WEEKI WACHEE, FLORIDA — Two divers died exploring an underwater cave system in Florida known to be one of the world’s most beautiful, but also most dangerous diving sites.
The bodies of Patrick Peacock, 53, and Chris Rittenmeyer, 38, were found by rescue divers in the Eagle’s Nest cave system on Monday, NBC affiliate WFLA reported.
Eagle’s Nest is also known as the Lost Sink. Divers access the underwater caves through a pond in the Chassahowitzka Wildlife Refuge.
Among divers, the caves are considered the Mount Everest or Grand Canyon of diving sites for their stunning views and extreme depths. The treacherous tunnels contain around a mile of passages, some of them more than 300 feet deep.
Peacock and Rittenmeyer explored deep into the caves on Sunday, while a third diver, Justin Blakely, stayed nearer the surface.
Blakely raised the alarm when his two friends failed to show up on time at their meeting point.
The two dead divers were found in a complex and dangerous part of the cave system, according to deputies. They are the ninth and tenth divers to die at Eagle’s Nest since 1981.
Both men were experienced cave divers and had explored the site before.
Florida man Chester Spivey, whose son and grandson died at Eagle’s Nest on Christmas Day 2013, renewed calls for the site to be closed in the wake of Peacock and Rittenmeyer’s deaths.
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I'll assume none of you are divers. No one used surface supplied air for recreational diving in the "old days".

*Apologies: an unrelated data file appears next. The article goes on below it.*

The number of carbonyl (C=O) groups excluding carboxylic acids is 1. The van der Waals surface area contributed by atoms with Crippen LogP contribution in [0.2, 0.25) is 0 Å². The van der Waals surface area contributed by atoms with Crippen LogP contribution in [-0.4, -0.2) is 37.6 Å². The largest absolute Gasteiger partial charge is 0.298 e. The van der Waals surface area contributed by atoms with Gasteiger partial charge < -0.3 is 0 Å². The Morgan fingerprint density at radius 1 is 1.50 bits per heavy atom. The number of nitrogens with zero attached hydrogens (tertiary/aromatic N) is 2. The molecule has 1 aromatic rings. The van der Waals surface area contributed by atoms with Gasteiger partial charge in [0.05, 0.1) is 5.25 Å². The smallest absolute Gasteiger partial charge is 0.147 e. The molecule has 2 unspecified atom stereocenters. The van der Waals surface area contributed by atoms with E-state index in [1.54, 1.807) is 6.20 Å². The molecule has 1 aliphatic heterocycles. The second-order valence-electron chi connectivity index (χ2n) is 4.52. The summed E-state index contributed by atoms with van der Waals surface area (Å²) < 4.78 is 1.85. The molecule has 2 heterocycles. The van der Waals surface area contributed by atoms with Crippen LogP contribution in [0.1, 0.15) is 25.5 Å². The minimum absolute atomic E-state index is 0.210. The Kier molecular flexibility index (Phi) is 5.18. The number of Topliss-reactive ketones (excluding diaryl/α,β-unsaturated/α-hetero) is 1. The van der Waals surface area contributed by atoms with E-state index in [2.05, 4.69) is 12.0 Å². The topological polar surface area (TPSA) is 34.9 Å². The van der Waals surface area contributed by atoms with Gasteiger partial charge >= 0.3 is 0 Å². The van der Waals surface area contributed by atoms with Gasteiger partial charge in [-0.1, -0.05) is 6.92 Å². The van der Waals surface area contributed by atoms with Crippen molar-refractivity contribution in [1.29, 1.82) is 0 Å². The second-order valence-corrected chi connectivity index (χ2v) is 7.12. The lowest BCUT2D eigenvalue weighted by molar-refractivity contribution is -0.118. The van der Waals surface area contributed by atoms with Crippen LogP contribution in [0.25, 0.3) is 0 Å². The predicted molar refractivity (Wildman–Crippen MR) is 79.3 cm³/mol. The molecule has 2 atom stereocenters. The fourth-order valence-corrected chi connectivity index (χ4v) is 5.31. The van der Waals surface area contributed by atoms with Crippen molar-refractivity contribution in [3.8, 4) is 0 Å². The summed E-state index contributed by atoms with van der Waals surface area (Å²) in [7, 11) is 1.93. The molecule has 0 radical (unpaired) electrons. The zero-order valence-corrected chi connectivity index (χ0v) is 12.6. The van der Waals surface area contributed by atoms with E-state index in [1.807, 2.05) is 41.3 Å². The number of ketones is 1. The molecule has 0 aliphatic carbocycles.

Rec diving wasn't a thing until after WWII and the introduction of the Aqua Lung.
Cave Diving 101: Avoid all contact with the floor and surfaces as much as possible.
The reason for this is simple, there will almost always be particulates/muck that have collected, mostly on the bottom up to 6 inches deep, and once these are disturbed it can be a total grey out. Grey out + Complicated cave system = No more paying taxes for you.
Remember this system is up to 300 feet deep and more then a mile long. So even if you managed to haul the 2500 feet of air line weighing well over 500 pounds x 2 (main and back-up for each diver and enough line for 1/4 mile), your still going to need a diver every 10 feet or so to hold it up off the floor to prevent a possible grey out and damage to the lines by dragging it over sharp coral and rocks.
Dragging a heavy duty tether would have the same issue with regards to stirring up the muck. "At least with a tether you would make it back out" is what you might think. However, depending on the cave's complexity it means an egress that may take hours. It would also mean no rescue until it settled. Even if you did make it out it would mean no more diving for anyone else for 2 or 3 days. The proper tool looks just like a carpenters chalk line. It's light weight and easy to wrap around things to keep it off the floor.
However the lines are not perfect and can break. Also as I stated above even with a line if the muck is stirred up enough it can be a lengthy egress.
My personal opinion about cave diving is FUCK THAT SHIT! I never go near them.
TheSilentBird GameRage I think you mean scuba diving. As a certified diver I can tell to at least try scuba and also know that with scuba, sine you can go much deeper and for much longer, you can see sights that you wouldn't be able to by skin diving. And about safety, we allways dive in pairs, usually 8-10 people and in the case we have problems with the air, our coleague has an alternate air source.